Chronic kidney disease is a leading cause of morbidity and mortality around the globe. The disease often leads to kidney failure whe it progresses to end-stage renal disease (ESRD). ESRD produces $34 billion of costs annually to the US economy.
ESRD etiology is often driven by the accumulation of toxic metabolites in body compartments. While many toxins are produced by the human host, evidence suggests that a significant portion of toxic metabolites come from bacteria in the gut microbiome.
ESRD has known impacts on the gut microbiome. Moreover, uremic toxins produced by the gut microbiome can also alter the microbial community composition in patients with chronic kidney disease.
Consequently, investigating the microbiome composition variation in healthy controls and ESRD patients may lead to the identification of biomarkers that could aid in diagnosis and treatment.
We performed a fecal microbiome comparative analysis of samples from patients with ESRD and healthy controls (original samples from Wang et. al., 2020). We imported the shotgun metagenomic sequencing data from the NCBI Sequence Read Archive (accession code PRJNA449784) into the CosmosID-HUB Microbiome for accurate profiling of the bacterial species’ relative abundances among the samples along with the prediction of functional pathways. Then we compared bacterial relative abundances between ESRD patients and healthy controls.
To compare species-level relative abundances between the two cohorts, we plotted a cohort-clustered species relative abundance heatmap. The heatmap illustrated no clear pattern that distinguished between the gut microbiomes of ESRD patients and healthy controls (Figure 1).
After having found no obvious species-level patterns, we examined if the gut microbiomes of the two cohorts varied at a phylum level. To do that, we plotted aggregated stacked bar plots of phylum-level relative abundances. The barplot illustrated that Actinobacteria is expanded in ESRD patients’ gut microbiome (Figure 2).
Figure 1: Species-level relative abundance heatmap of ESRD patient and healthy control gut microbiomes
Figure 2: Phylum level relative abundance heatmap of ESRD patient and healthy control gut microbiomes
To examine the variation in species richness and evenness, we calculated the Simpson’s and Shannon’s indices of diversity between the two cohorts using a Wilcoxon rank sum test.
The findings of the Wilcoxon test illustrated a lack of significant differences in alpha diversity with either index (Simpson’s index Wilcoxon Test p-value = 0.923, Shannon index Wilcoxon Test p-value = 0.682, respectively).
The findings of the alpha diversity comparison suggest that gut bacteriomes of ESRD patients and healthy controls host a similar number of different taxa with similar levels of relative abundance distributions.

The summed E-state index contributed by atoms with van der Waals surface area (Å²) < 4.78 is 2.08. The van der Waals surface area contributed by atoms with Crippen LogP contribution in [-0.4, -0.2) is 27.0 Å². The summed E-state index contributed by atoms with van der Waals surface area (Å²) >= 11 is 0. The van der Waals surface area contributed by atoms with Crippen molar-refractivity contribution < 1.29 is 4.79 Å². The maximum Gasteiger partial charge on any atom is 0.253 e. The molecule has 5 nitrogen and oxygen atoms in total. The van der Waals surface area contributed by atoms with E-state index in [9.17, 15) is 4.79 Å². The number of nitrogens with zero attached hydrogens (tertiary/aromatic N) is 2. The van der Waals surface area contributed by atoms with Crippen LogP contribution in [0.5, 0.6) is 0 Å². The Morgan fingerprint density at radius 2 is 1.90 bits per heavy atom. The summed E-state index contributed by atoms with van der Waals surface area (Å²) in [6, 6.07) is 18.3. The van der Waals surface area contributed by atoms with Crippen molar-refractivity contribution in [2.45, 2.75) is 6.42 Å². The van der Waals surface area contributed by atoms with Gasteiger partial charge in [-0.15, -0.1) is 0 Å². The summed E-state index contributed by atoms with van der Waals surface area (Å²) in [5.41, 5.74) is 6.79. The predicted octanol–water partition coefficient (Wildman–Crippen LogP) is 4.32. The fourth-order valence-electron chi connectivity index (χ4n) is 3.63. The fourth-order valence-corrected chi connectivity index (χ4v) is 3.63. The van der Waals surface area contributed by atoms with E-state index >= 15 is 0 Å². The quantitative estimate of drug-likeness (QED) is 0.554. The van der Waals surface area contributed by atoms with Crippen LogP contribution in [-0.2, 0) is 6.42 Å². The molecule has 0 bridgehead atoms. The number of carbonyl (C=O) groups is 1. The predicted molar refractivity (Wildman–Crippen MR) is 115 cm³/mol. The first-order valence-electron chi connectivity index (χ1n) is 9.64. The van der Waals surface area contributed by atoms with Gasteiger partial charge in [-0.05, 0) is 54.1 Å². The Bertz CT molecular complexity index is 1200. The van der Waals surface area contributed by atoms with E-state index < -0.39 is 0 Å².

While bacterial communities may harbor taxa at similar numbers and abundances on a per sample level, they may comparatively be different. In that case, communities with no difference in alpha diversity may be significantly different in beta diversity.
Hence, to determine whether the microbial communities are significantly different in composition between the two cohorts, we calculated the Bray-Curtis dissimilarity matrices between them using the relative abundance of the bacterial species.
We then performed PERMANOVA to test the significance of the dissimilarity result. The PERMANOVA test resulted in a p-value = 0.001, suggesting that the gut bacteriomes of ESRD patients and healthy controls were significantly dissimilar in community composition (Figure 3).
Figure 3: A 3D visualization of Bray-Curtis dissimilarity matrices of gut microbiomes of healthy controls and ESRD patients.
After having observed divergence in the community compositions of the two cohorts, we investigated which taxa may be driving community composition divergence between them. To do that, we performed a linear discriminant analysis of effect size (LefSe) test. We show only taxa with an effect size (LDA score) above 3.5, to illustrate the top discriminative taxa.
According to the LefSe results, Prevotella copri, Roseburia faecis, Megamonas funiformis, Lachnospira pectinoschiza, Acinetobacter baumannii, Lactobacillus rogosae, and Phocaeicola plebeius are significantly enriched in healthy controls, indicating that they were depleted in kidney failure patients.
In conclusion, the gut microbiomes of ESRD patients and healthy controls illustrated similar species richness and evenness. Nonetheless, community compositions emerged to be significantly dissimilar and the depletion of key taxa in the ESRD gut microbiome played a role in community composition divergence.
Those taxa may emerge as biotherapeutic targets to alleviate symptoms if they have causal relationships with metabolism of bacterial toxins.
Altogether, these results illustrate clear microbiome shifts, and could be complemented with a functional metagenomics comparison of the two cohorts to see if functional differences further explain the taxonomic divergence between the two cohorts.
Figure 4: A bar plot illustration of LefSe results
How did the CosmosID-HUB support this research?
CosmosID’s HUB and leading microbiome sequencing services enabled the researchers to gain unprecedented insights into the microbiome shifts between ESRD and healthy control cohorts.
The data from the CosmosID-HUB was used to conduct a Wilcoxon rank sum test, calculate Bray-Curtis dissimilarity matrices, perform PERMANOVA and draw LefSe results for taxonomic and functional differences (Figures 3 & 4).
In short: the CosmosID-HUB is a powerful tool for investigating microbial communities – enabling researchers to gain rapid insights that could otherwise take months or years to uncover.
The cloud-based platform also provides access to advanced analytics tools, allowing researchers to generate meaningful results – and understand them, quickly.
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